They’d gotten off to an odd start as weeks had passed since he’d first called her just two days after meeting her in a bar downtown and she’d had been unable to accept his offer of dinner due to firm plans to go to her hometown for her brother’s birthday. She’d then heard from Fred weeks later only because one of the friends she’d been with at the bar that night had been dating one of his co-workers and had suggested they all four go out. They laughed a lot.

Babbitt’s diatribe against Verona’s “liberal” opinions and his reaction to the morning paper clearly indicate that he has few original opinions. Rather, his entire belief system is based on the opinions of his community, often absorbed without question from the newspaper headlines. His middle-class hubris is revealed in his empty diatribe against giving the poor “notions above their class.”

A few minutes before Fred finally emerged from his office building, a woman had walked by and had made a point of staring at Petunia as she sat in the driver’s seat. The woman seemed older than Petunia by six or seven years with a somewhat dated yet preppy dressage and hair which had obviously been blown out straight and set on rollers; women still used hot rollers back then. The woman lingered longer than might be polite and Petunia had the odd feeling that her own hair and dress were somehow not acceptable to this woman. Petunia’s hair was not styled, nor straight.

When Fred, who was a year older than Petunia, had finally emerged from the nondescript one story building, he’d seemed troubled — a different person from the extremely happy guy of the night before and that very morning. Petunia made some small talk yet Fred remained distracted, troubled. Finally Petunia asked what was wrong, to which Fred replied, “Jennifer, our secretary, just said that she saw you in my car and that you “don’t look like my type.” Fred seemed disproportionately unnerved and in Petunia’s mind she saw the book on his shelf.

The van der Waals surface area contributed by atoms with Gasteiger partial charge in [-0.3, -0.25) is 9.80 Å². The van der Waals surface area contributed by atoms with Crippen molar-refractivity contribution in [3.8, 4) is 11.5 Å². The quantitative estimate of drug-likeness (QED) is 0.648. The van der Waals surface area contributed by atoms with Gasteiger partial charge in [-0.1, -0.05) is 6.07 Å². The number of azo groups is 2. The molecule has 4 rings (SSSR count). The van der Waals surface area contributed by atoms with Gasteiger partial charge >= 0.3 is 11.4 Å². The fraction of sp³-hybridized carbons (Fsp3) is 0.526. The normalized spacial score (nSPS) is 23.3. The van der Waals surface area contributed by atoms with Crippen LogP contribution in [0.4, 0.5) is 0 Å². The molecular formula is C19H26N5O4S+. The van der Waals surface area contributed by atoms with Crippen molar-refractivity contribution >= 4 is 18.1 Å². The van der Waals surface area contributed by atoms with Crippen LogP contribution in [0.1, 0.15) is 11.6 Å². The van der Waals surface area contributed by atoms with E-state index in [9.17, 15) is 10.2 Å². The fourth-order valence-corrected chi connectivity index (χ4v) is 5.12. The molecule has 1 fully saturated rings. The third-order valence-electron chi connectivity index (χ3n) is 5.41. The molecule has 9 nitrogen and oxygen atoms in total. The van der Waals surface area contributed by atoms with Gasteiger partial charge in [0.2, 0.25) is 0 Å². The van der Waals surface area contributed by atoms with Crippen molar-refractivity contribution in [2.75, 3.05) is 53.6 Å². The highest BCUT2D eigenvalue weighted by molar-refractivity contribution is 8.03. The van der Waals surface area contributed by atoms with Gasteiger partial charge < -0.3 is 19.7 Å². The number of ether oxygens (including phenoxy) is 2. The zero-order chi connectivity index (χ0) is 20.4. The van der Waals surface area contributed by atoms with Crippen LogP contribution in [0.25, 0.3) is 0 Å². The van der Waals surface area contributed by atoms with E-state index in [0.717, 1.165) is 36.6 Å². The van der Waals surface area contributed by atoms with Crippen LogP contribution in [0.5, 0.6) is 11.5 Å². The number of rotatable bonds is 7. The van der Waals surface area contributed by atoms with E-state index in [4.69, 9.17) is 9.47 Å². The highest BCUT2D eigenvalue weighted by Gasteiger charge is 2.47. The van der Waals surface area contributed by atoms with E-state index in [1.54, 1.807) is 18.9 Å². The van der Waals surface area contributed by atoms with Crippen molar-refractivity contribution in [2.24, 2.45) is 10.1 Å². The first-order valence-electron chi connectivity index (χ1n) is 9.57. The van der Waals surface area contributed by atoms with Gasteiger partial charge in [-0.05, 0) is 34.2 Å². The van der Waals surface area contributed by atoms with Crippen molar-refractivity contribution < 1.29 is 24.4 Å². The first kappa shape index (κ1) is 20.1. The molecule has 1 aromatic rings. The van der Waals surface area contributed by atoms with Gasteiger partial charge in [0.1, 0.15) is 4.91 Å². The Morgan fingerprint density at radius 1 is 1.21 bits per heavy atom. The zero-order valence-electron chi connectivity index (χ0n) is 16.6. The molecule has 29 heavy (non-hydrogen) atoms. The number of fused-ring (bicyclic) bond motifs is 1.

Years later at another downtown bar near her apartment Petunia and a friend would bump into Fred (after an embarrassingly unsuccessful attempt to escape through the back door, thwarted by a security guard), and he would regale them with stories of having been cleaned out in his divorce from a woman named Jennifer, joking that he’d gotten nothing but an unwanted ceramic owl received as a wedding gift, adding that he could not recall from whom it had been given.

When the bar closed they’d have drinks on his friend’s large boat docked nearby — named for the business scam by which it had been purchased, a scam not to be divulged yet to be hinted at repeatedly — and have non-conversations about material things. The next day they would take a ride in the bright red Porsche registered in the other New England state to save money, and when Petunia picked a long blond hair off the seat and remark that she must be shedding, Fred would laugh and say, “No, I am sure it was already in the car”, and Petunia would be glad to get home.

Petunia would remember this decades later when a friend would say, “So, Jane asked me the other day (imitating a falsetto-ish voice), “Oh, is Petunia your new best friend now?”